Saturday, April 17th, 9pm, free,
Galway's vibrant music scene has taken a serious hit since the pandemic. This showcase is a reminder of the magic that can happen when talented musicians gather for a seisiún in the City of Tribes. The idea behind Amhráin is simple: members of the Citóg Records music collective – including Field Trip, Dylan Murphy, Katie O'Connor, Eoin Dolan, Emma Lohan and The Curly Organ – take some of their favourite songs by local artists, and breathe new life into them. These intimate performances are beautifully filmed in locations around Galway City, including the Cornstore, Bell, Book & Candle and Galway Arts Centre. It's all part of the reimagined Galway 2020 programme.

Beoga Live from the Limelight in Belfast
Saturday, April 17th, 8pm, €14.08-€56.04,
It was only three years ago that the trad combo Beoga were on the Glastonbury stage with Ed Sheeran, and supporting him on his stadium tour of Ireland. The world has changed since then, and the band have had little opportunity to showcase their musical chemistry in a live setting. But the show must go on, and the Grammy-nominated group will be playing a livestreamed set from the Limelight in Belfast on Saturday, April 17th, to coincide with the release of their new five-track EP, Breathe.

Queer Love: Paul McVeigh, James Hudson, Emer Lyons & Shannon Yee
Tuesday, April 20th, 7pm, €5,

To whet the appetite for the upcoming 2021 West Cork Literary Festival, this online event showcases the work of three writers from Ireland's LGBTQI+ community who have contributed stories to a new book, Queer Love: An Anthology of Irish Fiction. The anthology is edited by Paul McVeigh, who will be chatting with James Hudson, Emer Lyons and Shannon Yee about their inspirations and their struggles to gain recognition for their talent. Hudson is a Dublin-based writer of speculative fiction whose short story You Roll features in the anthology. Lyons is a New Zealand-based poet, originally from west Cork, who has been nominated for a Pushcart prize for fiction; her short story Daytime Dogger is included in the anthology. Yee writes from multiple perspectives, including as an immigrant living in Northern Ireland, a queer artist-parent, and a person with a disability. She contributes the short story Thumbnails.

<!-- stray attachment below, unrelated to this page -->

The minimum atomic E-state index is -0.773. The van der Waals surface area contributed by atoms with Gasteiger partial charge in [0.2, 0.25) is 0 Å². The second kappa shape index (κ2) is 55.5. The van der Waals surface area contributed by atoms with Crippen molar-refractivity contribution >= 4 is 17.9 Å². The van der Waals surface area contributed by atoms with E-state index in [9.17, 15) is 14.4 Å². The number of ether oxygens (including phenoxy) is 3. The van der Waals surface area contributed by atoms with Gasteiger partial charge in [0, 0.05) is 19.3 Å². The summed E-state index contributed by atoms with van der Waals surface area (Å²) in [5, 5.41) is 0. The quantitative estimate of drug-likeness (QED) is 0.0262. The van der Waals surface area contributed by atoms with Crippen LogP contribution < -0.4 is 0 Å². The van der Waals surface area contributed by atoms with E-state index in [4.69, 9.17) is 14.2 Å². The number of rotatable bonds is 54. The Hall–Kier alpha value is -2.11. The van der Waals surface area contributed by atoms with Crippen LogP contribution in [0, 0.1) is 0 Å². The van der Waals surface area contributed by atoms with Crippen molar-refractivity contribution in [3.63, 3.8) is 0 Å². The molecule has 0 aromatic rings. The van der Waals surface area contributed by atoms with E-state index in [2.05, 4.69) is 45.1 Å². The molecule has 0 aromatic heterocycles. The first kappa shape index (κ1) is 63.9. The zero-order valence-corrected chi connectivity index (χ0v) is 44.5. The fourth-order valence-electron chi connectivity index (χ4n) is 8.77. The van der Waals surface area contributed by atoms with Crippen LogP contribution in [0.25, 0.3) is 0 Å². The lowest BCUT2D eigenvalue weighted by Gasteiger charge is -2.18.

The Visiting Hour by Frank McGuinness
Thursday, April 22nd, to Saturday, April 24th, 7.30pm, €15-€50,
Some people sit by and simply watch events unfold; others get pen and paper and shape their own response to what's happening around them. Frank McGuinness has written a play set during the pandemic, addressing issues close to our hearts as we are forced apart, and performed and recorded in the Gate Theatre auditorium. Stephen Rea stars as an elderly father, with Judith Roddy as his daughter who visits him in the nursing home. The conversation takes place through the nursing-home window, as father and daughter share their very conflicting memories of the past. Beware: this is one family visit that may leave you emotionally drained. The play is directed by Caitríona McLaughlin as part of the Gate at Home initiative to bring bespoke productions streamed from the Gate straight to your gaff.